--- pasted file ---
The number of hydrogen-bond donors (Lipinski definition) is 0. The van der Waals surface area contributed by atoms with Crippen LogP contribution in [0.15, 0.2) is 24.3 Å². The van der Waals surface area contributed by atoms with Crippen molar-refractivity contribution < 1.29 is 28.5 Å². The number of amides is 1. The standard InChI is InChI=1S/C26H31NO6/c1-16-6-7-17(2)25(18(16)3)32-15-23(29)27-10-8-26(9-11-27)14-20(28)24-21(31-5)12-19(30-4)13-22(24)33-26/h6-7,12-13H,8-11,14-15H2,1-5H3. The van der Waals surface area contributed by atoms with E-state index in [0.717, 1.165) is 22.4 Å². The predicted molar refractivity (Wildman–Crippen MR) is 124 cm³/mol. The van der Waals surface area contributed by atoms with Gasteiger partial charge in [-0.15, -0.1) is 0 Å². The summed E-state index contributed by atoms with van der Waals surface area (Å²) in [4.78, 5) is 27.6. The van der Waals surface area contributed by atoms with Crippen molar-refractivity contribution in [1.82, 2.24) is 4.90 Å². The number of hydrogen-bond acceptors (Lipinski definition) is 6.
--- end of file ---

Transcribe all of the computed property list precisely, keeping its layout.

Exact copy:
The number of hydrogen-bond donors (Lipinski definition) is 0. The van der Waals surface area contributed by atoms with Crippen LogP contribution in [0.15, 0.2) is 24.3 Å². The van der Waals surface area contributed by atoms with Crippen molar-refractivity contribution < 1.29 is 28.5 Å². The number of amides is 1. The standard InChI is InChI=1S/C26H31NO6/c1-16-6-7-17(2)25(18(16)3)32-15-23(29)27-10-8-26(9-11-27)14-20(28)24-21(31-5)12-19(30-4)13-22(24)33-26/h6-7,12-13H,8-11,14-15H2,1-5H3. The van der Waals surface area contributed by atoms with E-state index in [0.717, 1.165) is 22.4 Å². The predicted molar refractivity (Wildman–Crippen MR) is 124 cm³/mol. The van der Waals surface area contributed by atoms with Gasteiger partial charge in [-0.15, -0.1) is 0 Å². The summed E-state index contributed by atoms with van der Waals surface area (Å²) in [4.78, 5) is 27.6. The van der Waals surface area contributed by atoms with Crippen molar-refractivity contribution in [1.82, 2.24) is 4.90 Å². The number of hydrogen-bond acceptors (Lipinski definition) is 6.